On November 30 last year, two activists who opposed Australia’s offshore detention policy abseiled down the front of Parliament House to unfurl a banner calling for the closure of offshore processing centres.
That incident came amid proposals for a $60 million security upgrade to Parliament House, which along with beefed-up surveillance included a 2.6-metre perimeter fence which would restrict access to the house’s grassy slopes.
Reaction from the design community was swift. Pritzker prize winner Glenn Murcutt said the changes were terrible from an architectural perspective and would see Australia becoming a gated community. Australian Institute of Architects national president Ken Maher was ‘deeply outraged’, arguing that the plans were contrary to the original design intent as envisions by the late Romaldo Giurgola. That intent was to foster a sense of openness and to enable the public to walk above their representatives.
Reaction from parliamentarians was mixed, with the Greens claiming the moves attacked basic principles on which the house was built but One Nation Senator Pauline Hanson saying that any senators who believed this was not necessary should ‘wake up.’
That episode highlights an interesting conundrum surrounding the need to both ensure adequate security within critical buildings yet maintain the openness and accessibility of democratic institutions.
Parliament is not the only arena in which these issues are playing out. In 2014, researchers at the University of Western Sydney sought to understand the extent to which seating arrangements within courtrooms influence criminal trial outcomes. That study involved more than 400 mock jurors who watched a 45-minute live trial about an alleged terrorism conspiracy. The seating position of the accused was swapped for each of three different ‘juries’, with the defendant being seated at the Bar table with their lawyer, behind an open dock or in a glass dock. It found whereas only 32 per cent returned a guilty verdict when the defendant was seated beside their lawyer, those numbers increased to 46 per cent and 60 per cent when seated behind an open and closed dock respectively. This, the researchers concluded, indicates that the physical layout of a court room may impact the outcome of trials.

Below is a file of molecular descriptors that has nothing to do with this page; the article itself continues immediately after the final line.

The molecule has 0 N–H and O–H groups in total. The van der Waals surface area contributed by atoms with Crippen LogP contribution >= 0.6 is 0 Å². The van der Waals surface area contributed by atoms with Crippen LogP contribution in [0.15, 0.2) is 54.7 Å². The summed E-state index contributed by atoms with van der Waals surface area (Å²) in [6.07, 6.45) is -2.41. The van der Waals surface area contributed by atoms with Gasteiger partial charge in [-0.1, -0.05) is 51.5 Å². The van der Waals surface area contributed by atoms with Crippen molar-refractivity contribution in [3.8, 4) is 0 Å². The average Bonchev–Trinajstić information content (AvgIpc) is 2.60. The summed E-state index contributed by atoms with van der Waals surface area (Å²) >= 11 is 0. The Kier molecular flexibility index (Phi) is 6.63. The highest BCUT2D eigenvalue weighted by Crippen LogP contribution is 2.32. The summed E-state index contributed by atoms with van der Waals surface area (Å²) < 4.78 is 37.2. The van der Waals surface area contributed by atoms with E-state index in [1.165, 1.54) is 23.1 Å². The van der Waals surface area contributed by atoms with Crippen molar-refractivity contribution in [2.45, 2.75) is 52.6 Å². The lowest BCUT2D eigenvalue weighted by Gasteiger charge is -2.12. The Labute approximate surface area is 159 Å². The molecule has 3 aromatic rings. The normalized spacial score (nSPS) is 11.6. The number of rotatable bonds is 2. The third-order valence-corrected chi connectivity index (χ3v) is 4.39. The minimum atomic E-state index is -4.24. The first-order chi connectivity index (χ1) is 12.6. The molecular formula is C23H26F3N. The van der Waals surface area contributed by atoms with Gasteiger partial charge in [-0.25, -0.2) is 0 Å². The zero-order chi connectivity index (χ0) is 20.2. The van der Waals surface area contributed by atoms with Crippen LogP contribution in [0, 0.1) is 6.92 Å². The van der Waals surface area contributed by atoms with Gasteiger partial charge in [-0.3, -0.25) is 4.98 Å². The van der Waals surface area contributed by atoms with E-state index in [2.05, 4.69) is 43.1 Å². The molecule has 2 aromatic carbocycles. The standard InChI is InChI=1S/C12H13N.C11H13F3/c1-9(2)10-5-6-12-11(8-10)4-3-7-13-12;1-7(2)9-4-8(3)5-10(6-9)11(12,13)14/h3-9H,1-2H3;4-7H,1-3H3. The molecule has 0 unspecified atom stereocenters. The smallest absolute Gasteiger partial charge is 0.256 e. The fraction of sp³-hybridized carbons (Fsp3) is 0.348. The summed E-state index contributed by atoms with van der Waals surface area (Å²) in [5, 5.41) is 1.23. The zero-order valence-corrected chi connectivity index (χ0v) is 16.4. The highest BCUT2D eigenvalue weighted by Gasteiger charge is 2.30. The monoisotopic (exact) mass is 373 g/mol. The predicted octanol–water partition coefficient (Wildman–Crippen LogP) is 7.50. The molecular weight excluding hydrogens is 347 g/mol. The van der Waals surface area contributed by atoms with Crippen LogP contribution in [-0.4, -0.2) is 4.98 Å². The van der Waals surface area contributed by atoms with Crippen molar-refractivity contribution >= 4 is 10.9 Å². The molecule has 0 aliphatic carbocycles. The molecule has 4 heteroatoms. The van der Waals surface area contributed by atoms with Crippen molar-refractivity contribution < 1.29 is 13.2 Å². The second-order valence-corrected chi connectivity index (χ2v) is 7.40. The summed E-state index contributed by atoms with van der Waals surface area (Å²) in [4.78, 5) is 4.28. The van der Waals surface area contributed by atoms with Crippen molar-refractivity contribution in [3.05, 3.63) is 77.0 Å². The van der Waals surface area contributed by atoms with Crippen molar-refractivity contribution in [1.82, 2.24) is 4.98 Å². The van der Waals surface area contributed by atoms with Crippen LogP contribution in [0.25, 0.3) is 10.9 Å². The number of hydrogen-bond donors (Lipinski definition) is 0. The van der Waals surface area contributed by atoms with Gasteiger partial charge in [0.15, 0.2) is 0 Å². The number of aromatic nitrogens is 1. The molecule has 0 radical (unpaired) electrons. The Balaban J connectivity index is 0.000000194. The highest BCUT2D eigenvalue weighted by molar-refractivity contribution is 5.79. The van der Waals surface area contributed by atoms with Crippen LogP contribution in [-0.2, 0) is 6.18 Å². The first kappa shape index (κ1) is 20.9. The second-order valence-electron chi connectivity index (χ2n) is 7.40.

Maher, who is also Professor of Practice at the University of Sydney and the executive chairman of Hassell, said concerns that security measures were detracting from the openness of democratic institutions were not unjustified.
Whilst acknowledging the need to be mindful of dangerous behaviour, Maher said that Australia was an open democracy and nothing should change that. For one thing, given the unpredictable nature of dangerous behaviour, Maher said fences and barriers were often not effective in terms of preventing harm and in some cases merely provided an illusion of security. More effective, he says, are surveillance and monitoring capabilities which detect dangerous behaviour and facilitate appropriate responses.
In fact, he said, open environments are generally safer as there are more ‘eyes’ and fewer spaces in which those intent on creating dangerous behaviour can carry out such behaviour without being seen.